In July 2011, thousands of young Israelis took to the streets demanding social justice in demonstrations that consciously echoed scenes familiar from the Arab Spring. Eighteen months later, as Israelis go to the polls, those heady days seem distant, for all that assorted parties have tried to cash in on the calls for social change.
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But another element of the momentous upheaval in the Middle East is being replayed here, in the first post-Arab Spring Israeli elections. In the same way that in Tunisia and Egypt the first flush of secular democracy was replaced by political Islam, in Israel a messianic-flavored Jewish nationalism has transplanted the social justice “tent protests.”
The regional turmoil which seemed such a game-changer in the Middle East has played its own part – if perhaps at times a subliminal one - in the campaigns of Israeli political parties in recent months. The pattern of oppressive but apparently stable dictators being unseated by popular revolution only to be replaced in turn with Islamist-led governments has resonated with candidates and voters alike in Israel.
The logic runs that it’s an even scarier neighborhood than it was before and therefore this is certainly not a period for concessions or diplomatic flexibility towards the Palestinians. The Likud slogan - “A strong Prime Minister – a strong Israel” reflects that assessment, but Netanyahu’s boasting of his own apparent strength has always been part of the Bibi brand. Similarly, a Middle East in flux may have served to entrench the right-wing position – but this has been a trend which never needed much help from outside.
It is easy for many in Israel to translate the Arab Spring into meaning just what they want it to mean. Even as Egyptian protestors rose up against president Hosni Mubarak in January 2011, politicians in Israel were warning that while the western world was celebrating the victory of democracy, more ominous forces were at play. Since then, they have constantly announced their prophecies fulfilled as Muslim Brotherhood made gain after gain in first the parliamentary, then the presidential elections and then the changes proposed by President Mohammed Morsi. In Tunisia the pattern was repeated; in Libya chaos threatens to rule; and civil war has long overtaken the peaceful Syrian opposition movement.
But there is an irony at work here. For decades Israelis have spoken of their country as the only democracy in the Middle East, ascribing the animosity of the Arabs to a large degree on the dictatorial nature of their regimes. Now that at least some Arab states are taking their first tentative steps towards democracy, the relationships with Israel are deteriorating. The one step that Israel has to undertake to upgrade its own democracy - to end its rule over millions of Palestinians - now seems further than ever, as regional instability are cited as yet another reason for not risking the establishment of a Palestinian state.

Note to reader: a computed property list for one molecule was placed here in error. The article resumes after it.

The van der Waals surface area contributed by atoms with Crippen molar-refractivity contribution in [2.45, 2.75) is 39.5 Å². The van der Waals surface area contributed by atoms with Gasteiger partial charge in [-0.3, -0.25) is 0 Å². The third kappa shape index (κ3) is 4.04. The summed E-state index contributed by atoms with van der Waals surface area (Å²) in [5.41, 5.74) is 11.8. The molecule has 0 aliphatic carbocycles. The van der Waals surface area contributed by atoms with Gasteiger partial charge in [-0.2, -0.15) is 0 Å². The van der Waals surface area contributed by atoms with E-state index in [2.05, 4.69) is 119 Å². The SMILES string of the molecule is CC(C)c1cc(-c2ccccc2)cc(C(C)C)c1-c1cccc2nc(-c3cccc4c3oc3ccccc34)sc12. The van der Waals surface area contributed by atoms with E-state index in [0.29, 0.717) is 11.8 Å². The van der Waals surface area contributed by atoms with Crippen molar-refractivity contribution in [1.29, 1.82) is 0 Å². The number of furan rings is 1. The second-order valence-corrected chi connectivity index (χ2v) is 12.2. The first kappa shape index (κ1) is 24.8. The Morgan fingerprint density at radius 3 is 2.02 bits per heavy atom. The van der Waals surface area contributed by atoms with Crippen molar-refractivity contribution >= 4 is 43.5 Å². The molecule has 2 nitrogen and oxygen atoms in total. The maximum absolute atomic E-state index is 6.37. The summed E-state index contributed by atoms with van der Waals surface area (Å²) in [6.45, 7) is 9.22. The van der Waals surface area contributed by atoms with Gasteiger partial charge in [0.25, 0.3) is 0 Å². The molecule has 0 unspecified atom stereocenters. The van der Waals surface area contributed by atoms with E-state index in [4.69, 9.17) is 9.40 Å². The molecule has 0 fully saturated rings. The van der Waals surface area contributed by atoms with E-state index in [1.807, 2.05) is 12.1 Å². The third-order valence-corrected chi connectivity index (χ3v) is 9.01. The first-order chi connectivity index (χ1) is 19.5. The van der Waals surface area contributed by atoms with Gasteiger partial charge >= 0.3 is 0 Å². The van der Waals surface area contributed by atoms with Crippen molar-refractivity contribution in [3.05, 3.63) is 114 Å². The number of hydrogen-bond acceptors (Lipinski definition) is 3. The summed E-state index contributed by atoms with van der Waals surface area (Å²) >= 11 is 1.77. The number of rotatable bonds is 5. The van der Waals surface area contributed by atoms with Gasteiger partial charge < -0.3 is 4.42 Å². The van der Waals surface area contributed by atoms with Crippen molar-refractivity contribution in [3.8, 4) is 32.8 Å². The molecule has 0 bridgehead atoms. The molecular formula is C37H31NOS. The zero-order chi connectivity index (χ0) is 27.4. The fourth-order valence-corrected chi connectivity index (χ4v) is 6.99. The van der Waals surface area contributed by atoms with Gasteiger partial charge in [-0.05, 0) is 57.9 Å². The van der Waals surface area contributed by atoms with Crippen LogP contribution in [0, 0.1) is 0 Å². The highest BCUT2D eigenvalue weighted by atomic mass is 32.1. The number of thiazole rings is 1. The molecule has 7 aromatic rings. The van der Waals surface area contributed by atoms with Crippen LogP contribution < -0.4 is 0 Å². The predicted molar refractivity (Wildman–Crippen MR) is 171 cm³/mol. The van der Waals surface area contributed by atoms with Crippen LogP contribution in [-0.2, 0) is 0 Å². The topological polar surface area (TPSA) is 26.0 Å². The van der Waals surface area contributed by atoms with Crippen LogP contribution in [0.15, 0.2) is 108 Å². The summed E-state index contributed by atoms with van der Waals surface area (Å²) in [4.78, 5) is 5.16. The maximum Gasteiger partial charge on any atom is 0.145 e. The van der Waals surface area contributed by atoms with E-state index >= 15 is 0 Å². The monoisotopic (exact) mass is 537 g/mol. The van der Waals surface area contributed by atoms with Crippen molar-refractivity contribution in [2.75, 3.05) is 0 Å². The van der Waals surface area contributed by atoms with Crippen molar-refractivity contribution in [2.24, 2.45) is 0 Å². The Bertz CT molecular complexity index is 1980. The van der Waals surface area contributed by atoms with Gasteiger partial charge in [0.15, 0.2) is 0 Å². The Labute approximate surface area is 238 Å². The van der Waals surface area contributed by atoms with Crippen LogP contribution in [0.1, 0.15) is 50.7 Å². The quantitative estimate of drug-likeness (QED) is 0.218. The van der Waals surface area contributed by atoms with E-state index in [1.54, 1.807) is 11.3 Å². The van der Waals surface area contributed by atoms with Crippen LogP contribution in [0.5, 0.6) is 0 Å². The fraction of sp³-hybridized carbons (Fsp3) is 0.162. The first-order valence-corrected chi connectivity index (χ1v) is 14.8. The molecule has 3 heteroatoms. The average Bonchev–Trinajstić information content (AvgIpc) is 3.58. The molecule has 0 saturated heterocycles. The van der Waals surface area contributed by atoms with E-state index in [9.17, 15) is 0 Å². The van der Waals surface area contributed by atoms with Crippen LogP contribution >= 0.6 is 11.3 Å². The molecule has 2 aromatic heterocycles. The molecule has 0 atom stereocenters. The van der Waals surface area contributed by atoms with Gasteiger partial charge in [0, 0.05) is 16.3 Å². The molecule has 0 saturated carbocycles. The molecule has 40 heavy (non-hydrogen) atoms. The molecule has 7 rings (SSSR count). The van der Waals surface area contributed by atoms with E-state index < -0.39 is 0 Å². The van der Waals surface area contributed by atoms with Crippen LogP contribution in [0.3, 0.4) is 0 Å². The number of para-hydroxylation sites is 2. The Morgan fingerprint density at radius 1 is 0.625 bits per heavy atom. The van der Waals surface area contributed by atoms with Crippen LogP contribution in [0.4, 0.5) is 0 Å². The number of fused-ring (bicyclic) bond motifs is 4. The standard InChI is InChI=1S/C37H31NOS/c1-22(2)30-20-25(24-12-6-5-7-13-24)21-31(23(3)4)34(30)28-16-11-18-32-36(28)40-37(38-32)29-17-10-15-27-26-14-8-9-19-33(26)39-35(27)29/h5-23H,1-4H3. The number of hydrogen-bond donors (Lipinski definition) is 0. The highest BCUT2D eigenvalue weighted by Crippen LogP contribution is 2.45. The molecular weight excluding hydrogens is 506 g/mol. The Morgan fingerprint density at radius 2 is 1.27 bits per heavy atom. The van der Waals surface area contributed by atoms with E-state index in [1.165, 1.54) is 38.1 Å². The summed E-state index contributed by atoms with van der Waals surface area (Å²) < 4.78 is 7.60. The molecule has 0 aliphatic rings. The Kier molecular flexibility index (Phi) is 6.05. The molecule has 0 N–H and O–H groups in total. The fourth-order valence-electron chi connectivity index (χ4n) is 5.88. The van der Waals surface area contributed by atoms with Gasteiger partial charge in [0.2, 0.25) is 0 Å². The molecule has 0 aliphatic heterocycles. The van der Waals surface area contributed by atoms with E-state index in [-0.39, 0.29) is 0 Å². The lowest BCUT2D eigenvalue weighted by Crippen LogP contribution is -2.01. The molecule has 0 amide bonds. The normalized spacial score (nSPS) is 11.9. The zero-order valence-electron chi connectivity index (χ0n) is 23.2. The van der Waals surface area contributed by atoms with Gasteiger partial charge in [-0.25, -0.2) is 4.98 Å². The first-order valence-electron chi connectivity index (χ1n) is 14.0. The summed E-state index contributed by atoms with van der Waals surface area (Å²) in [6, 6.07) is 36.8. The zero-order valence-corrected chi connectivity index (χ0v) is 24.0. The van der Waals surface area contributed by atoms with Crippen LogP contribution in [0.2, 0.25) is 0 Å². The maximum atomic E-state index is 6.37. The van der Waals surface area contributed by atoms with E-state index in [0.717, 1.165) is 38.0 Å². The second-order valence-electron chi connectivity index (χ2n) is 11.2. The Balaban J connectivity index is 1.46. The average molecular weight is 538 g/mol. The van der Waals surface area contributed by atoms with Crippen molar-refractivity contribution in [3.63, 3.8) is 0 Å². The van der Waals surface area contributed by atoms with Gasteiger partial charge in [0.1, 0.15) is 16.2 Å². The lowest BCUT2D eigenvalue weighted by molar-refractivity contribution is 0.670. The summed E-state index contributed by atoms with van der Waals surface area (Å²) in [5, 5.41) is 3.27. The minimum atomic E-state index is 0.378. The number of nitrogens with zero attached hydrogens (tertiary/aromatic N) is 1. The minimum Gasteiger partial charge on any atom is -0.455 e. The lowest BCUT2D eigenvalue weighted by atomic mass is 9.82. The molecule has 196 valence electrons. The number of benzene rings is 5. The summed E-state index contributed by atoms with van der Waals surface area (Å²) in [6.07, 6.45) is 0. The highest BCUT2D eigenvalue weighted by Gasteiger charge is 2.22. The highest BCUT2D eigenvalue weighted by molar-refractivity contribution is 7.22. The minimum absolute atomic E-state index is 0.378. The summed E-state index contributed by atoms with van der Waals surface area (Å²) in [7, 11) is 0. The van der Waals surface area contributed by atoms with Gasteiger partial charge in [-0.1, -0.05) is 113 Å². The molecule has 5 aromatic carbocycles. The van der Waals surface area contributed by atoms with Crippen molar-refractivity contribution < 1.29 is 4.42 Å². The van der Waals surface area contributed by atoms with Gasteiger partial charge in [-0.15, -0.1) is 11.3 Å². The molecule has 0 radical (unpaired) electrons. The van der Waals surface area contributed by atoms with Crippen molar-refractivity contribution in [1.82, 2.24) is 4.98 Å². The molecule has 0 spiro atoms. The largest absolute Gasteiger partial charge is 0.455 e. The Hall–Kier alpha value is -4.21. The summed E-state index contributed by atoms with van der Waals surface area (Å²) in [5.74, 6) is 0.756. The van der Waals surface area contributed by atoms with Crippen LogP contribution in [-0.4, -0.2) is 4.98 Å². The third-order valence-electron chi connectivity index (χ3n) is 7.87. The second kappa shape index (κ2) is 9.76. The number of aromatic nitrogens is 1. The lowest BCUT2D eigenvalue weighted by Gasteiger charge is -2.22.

There isn’t really a directly comparable Israeli political trend to the Muslim Brotherhood – although Shas does offer a swathe of social benefits (and makes that a central part of their election campaign). But the 2013 Israeli election has seen the rise of a religious, ideologically-driven agenda, and a political future where the possibility of a separation of religion, state and citizenship becomes more tenuous than ever.
The most extreme example of this is the extraordinary rise of Habayit Hayehudi. Its head, Naftali Bennett, put the growing success of his party down to “a ‘Jewish Spring’ that is sweeping Israel” - that is to say, a revival in Jewish pride and Zionism. He has a point here that goes beyond the media-friendly soundbite.
Bennett himself was one of the few right-wingers who joined the protestors in 2011 on Tel Aviv’s Rothschild Boulevard. Unlike his colleagues in the Yesha settlement council, who feared that the feelings of resentment focused on the government’s fiscal policies might also be directed against the settlers, Bennett believed that there was a more fundamental shift afoot that could lead to the entrance of new forces into politics.
And he was right. A year and a half later, he is one of those forces. Polling indicates that it’s the youth vote that’s drawn to his particular brand of accessible, feel-good, change-is-possible philosophy - just the sort of people who marched that summer, looking for a new political home.
But beneath their extensive repackaging, Habayit Hayehudi is still nothing more than a settler right-wing party that has no room for the secular, the non-Jewish, or those whose reading of “Jewish values” differ from their own. It doesn’t take too much paranoia to detect a sinister edge to Habayit Hayehudi’s incessant calls for the Jewish nature of Israel to be “strengthened.” The people may have demanded social justice in the long summer of 2011, but it now seems further away than ever.